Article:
The Tricky Task Of Bringing Smaller EU Countries Into The Fold
Clusters of excellence, competition as well as co-operation, Brexit, and aiming high. Danish Medicines Agency head Thomas Senderovitz talks national agencies and engagement in an interview with the Pink Sheet.
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He’d rather Brexit weren’t happening, but senior European regulator Thomas Senderovitz says the national medicines agencies across the EU are on track to cope with the expected loss of the UK – a key player – from the EU pharmaceutical regulatory network. There’s no alternative, and they’re putting lots of work into preparing for it, he tells the Pink Sheet.
Companies still need to replace the UK as their reference member state for around 6,000 products in Europe’s decentralized and mutual recognition procedures. Of the switches that have been completed so far, many have gone to Germany.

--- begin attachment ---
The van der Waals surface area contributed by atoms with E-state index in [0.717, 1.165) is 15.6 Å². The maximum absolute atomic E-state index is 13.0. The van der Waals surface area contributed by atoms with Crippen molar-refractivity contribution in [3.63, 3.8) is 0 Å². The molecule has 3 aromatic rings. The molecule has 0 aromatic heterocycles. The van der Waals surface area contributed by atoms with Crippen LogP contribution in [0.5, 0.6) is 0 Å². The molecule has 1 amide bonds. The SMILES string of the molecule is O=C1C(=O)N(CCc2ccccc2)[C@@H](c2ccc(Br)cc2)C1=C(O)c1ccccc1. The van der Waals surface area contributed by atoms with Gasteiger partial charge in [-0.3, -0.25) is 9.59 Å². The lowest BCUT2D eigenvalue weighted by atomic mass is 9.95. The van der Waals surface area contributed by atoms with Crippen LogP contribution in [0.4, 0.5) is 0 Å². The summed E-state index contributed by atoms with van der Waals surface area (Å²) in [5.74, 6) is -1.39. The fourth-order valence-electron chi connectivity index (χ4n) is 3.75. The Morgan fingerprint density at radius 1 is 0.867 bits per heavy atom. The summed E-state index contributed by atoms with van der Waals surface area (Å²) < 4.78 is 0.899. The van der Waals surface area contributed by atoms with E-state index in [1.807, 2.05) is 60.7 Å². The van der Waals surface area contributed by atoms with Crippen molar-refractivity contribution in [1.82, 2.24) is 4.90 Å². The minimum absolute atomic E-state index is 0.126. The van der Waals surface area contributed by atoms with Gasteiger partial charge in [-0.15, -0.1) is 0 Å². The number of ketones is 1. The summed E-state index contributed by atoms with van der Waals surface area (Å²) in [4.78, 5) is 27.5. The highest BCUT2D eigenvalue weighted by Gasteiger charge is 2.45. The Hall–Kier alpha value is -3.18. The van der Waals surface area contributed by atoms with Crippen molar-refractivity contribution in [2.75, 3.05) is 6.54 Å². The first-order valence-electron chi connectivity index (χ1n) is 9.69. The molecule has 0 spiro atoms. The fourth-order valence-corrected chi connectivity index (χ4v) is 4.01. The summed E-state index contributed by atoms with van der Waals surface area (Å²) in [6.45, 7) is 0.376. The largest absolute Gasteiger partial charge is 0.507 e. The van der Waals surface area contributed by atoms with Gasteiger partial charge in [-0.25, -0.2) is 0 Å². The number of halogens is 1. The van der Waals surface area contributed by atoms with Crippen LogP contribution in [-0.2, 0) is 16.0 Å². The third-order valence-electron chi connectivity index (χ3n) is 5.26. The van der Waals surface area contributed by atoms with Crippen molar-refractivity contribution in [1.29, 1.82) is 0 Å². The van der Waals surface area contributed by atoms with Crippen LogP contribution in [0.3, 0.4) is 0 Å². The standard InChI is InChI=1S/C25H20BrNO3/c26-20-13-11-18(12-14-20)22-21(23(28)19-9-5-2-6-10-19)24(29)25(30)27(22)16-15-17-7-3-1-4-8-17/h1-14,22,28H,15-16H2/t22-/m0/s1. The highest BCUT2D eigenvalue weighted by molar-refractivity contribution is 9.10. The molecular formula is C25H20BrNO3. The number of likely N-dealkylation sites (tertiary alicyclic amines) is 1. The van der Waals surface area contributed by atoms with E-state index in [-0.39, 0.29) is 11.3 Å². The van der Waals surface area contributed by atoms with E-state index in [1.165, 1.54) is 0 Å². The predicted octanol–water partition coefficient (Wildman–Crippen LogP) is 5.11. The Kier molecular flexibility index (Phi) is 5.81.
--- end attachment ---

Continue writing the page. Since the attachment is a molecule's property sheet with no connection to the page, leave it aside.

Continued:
The EMA has completed the reallocation to the EU27 member states of more than 370 centrally authorized drugs for which the UK was rapporteur or co-rapporteur. The move has been necessitated by Brexit, which means the UK will no longer play an active role in new drug evaluations at the EMA.